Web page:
Book volumes of the project “Cultural Legacy of Uzbekistan in World Collections” has become the possession of the Library of Parliament of Japan

In December 12, meeting of the Chairperson of the Board of World Society for the Preservation, Study and Popularization of Cultural Legacy of Uzbekistan, F. Abdukhalikov and member of the Board of World Society, S. Laptev with the library administration was held in the library of the Japanese Parliament.

This meeting is preceded by the media event “Uzbekistan and Japan on the Great Silk Road”, which will be held in Tokyo on December 16, under the auspices of the World Society, and on the eve of the first state visit of the President of Uzbekistan, Shavkat Mirziyoyev, to Japan.

The library amazes with the collection of its books – it stores more than 43.5 million units of publications, of which 11 million books, 9 million microfilms, 6 million newspapers, 12 million magazine publications and more.

By now it will be possible to obtain an extensive information related to the culture and art of our country – 10 volumes of the series “Cultural Legacy of Uzbekistan in World Collections”, which has been donated and accepted by the library administration with great gratitude.

The administration of the library of the Parliament of Japan noted their very high content, as well as excellent printing quality. As the representative of the library, Mr. Hyuga, has emphasized, that the books will become a real decoration of funds dedicated to the culture of the world. He also noted the amazing scale of the promotional work of the project “Cultural Legacy of Uzbekistan in World Collections”, as well as the enormous contribution of the project to strengthening international relations.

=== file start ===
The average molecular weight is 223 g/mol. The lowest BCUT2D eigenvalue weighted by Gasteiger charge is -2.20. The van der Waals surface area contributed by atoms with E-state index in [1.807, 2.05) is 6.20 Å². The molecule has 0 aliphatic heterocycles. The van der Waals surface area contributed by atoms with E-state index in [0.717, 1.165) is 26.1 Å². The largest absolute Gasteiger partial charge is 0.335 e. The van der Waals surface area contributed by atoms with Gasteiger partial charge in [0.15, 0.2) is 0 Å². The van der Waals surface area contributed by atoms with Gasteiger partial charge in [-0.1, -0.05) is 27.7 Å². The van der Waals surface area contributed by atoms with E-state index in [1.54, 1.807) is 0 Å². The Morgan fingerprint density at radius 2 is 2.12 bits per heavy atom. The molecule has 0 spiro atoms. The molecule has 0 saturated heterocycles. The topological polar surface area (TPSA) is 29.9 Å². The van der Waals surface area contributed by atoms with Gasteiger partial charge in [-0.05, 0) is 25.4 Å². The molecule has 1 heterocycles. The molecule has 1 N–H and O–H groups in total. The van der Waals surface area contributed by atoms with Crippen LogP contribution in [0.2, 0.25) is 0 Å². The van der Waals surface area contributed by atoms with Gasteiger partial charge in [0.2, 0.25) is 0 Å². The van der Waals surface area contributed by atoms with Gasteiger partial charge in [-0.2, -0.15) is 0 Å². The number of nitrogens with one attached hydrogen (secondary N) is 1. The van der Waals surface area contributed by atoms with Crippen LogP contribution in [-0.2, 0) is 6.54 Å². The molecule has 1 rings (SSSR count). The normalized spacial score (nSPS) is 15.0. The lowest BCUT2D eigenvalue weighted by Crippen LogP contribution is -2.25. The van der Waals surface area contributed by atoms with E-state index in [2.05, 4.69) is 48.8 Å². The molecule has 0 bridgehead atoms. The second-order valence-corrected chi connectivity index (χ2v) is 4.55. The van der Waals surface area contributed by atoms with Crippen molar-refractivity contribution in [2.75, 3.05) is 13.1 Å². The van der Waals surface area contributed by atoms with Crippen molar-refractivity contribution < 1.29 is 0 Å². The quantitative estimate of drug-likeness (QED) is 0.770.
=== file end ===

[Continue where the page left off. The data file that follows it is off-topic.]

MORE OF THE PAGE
At the meeting, the topic of historical ties between Uzbekistan and Japan was not set back. First of all, we were united by the fact that the territory of Uzbekistan played a decisive role in the spread of Buddhism in the past. F. Abdukhalikov noted that Buddhism, which now became the most popular religion in Japan, strengthened itself on the lands of the southern regions of Uzbekistan during the Kushan kingdom, then, through China and Korea, reached the Japanese islands. Information about the Buddhist culture in Uzbekistan aroused great interest from the library administration.

At the end of the official part of the meeting, members of the Project were given a tour of the library halls and demonstrated the latest technical equipment.

The uniqueness of the library lies in the almost complete automation of all the processes of delivering books to readers, as well as in the equally unique storage system, which consists of 8 underground floors, with maintained regular temperature and humidity.

Exchange of experience in the field of preservation and promotion of cultural legacy will certainly be useful for both parties. In turn, a tremendous block of information about the art of Uzbekistan will now be available to Japanese readers.


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